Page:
Russia successfully sends satellites into orbit from CubeSat for the first time

Russia successfully sends satellites into orbit from CubeSat for the first time
Picosats set off for free flight

StratoSat TK-1, a small spacecraft with six picosats designed by Geoscan and Stratonavtika, was recently launched into space. On 11 July, at 9:40 (Moscow time) the container successfully opened, with mini-satellites going on their own flight. They have already made contact and are sending telemetry. It was the first-ever launch of satellites into space by using a CubeSat in Russia.

The specialists who designed the Geoscan 3U platform, serving a basis for StratoSat TK-1, prepared for this event in advance. After the launch they have tested the system’s workflow, received a radio beacon, established a stable radio connection between the ground control station and the satellite in the UHF band. Then, our colleagues carried out the initial stabilization of the device and checked the readiness of the camera for shooting: they took a photo and a video recording, which were successfully received by the ground station.

On 10 July, the day before picosats’ releasing, the design team determined the current orientation of the satellite and changed it so that when the container was opened, the camera would look at the Earth. As a result, the photos were not overexposed. After that, a flight mission for the next day was sent to the device.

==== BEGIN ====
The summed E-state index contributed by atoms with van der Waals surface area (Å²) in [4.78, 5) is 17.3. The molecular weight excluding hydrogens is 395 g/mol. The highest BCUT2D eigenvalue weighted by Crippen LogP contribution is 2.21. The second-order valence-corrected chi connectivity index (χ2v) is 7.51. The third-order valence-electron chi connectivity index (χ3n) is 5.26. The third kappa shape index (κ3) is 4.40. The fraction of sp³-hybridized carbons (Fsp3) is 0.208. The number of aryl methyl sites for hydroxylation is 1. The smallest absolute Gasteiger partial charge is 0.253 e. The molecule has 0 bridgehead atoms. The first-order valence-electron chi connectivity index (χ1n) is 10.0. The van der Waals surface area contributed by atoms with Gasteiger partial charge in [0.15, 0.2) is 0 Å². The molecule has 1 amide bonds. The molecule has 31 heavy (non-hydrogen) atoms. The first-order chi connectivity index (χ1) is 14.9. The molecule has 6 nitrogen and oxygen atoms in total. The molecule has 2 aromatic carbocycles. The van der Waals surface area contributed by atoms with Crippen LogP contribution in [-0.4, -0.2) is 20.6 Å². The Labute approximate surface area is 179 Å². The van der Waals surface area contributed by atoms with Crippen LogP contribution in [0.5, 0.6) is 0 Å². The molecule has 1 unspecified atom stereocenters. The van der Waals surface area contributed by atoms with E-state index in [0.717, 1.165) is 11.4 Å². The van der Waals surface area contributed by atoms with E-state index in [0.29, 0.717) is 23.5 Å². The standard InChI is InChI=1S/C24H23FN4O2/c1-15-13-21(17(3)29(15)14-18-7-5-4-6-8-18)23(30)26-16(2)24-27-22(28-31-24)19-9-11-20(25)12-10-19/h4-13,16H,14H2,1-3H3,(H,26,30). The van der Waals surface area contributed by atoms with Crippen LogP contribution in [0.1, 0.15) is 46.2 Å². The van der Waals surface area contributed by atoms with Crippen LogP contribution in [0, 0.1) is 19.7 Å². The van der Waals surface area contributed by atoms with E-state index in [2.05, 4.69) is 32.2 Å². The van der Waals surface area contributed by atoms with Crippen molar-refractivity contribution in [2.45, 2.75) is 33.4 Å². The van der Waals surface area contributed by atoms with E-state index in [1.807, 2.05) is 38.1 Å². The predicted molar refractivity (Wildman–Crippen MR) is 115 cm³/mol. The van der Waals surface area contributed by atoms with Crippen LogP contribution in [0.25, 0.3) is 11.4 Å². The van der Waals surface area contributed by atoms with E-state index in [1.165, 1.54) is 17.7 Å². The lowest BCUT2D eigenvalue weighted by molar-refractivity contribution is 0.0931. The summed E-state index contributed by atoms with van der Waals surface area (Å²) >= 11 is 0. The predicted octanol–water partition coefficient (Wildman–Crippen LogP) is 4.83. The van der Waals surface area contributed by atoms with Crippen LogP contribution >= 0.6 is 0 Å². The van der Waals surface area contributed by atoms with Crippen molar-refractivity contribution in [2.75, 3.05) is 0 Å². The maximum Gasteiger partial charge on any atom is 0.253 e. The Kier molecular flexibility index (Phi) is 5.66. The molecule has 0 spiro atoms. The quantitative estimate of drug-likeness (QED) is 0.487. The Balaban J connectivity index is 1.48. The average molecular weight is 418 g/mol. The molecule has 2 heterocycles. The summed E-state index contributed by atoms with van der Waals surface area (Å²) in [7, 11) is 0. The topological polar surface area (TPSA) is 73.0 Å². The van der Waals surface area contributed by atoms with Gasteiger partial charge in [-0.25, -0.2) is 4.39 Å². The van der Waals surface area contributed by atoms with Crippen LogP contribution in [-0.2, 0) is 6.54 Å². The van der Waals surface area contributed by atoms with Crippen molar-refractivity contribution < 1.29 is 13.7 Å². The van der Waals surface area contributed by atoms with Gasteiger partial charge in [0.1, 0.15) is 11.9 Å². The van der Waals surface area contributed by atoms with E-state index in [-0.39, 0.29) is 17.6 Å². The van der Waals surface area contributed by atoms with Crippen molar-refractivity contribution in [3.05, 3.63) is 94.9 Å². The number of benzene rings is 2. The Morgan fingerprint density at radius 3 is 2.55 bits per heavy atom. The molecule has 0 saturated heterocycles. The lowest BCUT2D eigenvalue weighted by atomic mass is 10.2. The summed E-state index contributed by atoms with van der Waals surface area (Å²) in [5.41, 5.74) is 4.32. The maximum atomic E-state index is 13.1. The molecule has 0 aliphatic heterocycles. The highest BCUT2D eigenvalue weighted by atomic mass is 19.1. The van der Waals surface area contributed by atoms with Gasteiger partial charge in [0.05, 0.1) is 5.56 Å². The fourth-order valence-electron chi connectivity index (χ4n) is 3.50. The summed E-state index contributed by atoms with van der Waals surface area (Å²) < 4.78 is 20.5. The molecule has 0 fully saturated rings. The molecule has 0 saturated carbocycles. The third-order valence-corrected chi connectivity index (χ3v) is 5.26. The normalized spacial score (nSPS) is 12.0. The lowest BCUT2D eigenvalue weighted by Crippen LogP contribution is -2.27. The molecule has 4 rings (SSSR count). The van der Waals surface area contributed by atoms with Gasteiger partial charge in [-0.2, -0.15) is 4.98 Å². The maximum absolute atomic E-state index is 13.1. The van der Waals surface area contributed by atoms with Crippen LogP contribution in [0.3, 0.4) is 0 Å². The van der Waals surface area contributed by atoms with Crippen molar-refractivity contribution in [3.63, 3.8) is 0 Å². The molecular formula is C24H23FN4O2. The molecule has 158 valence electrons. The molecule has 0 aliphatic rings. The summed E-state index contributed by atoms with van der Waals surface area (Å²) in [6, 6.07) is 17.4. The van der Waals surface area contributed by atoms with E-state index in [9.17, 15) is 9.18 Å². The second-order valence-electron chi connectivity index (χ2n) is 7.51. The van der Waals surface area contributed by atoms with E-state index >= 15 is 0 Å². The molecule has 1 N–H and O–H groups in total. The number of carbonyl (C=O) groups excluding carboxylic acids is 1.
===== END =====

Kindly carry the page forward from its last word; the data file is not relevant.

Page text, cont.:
On the morning of July 11, StratoSat TK-1 successfully received all the commands: turning on the camera, burning the threads, opening the doors of the mother spacecraft’s third unit, shooting with the Geoscan HRCAM-S video camera and taking photos with the low-resolution backup camera, separating the picosats and recording video to device’s memory. Our specialists have already received pictures of how the mini-satellites released while the video will come in parts because the UHF band has a low transmission rate.

Denis Efremov, CEO at Stratonavtika, says, ‘Pico-satellites that have been launched into space can fit in the palm of your hand as their size is only 5*5*5 and 5*5*10 cm. Despite their compactness, they have the functionality of transmitting messages through space and even orbital photography. The main purpose of the launched group of picosats is educational activities for school and university students within the Space-π program. One of the devices carries a payload designed and manufactured by schoolchildren from Chelyabinsk. Pupils and students from Samara, Moscow, Podolsk worked on other picosatellites together with the engineers of the Stratonavtika and MKS companies. And the device, assembled with RuVDS, is the first space web server with the function of sending sites directly from orbit. The StratoSat TK-1 itself was created jointly with Geoscan. The new satellite format makes it possible to launch your own spacecraft 10 times cheaper than the most common CubeSat format’.

The StratoSat TK-1 continues to transmit telemetry and images to radio amateurs around the world. It has been assigned the tracking number NORAD 57167 and the call sign RS52S.

  • 13 July 2023
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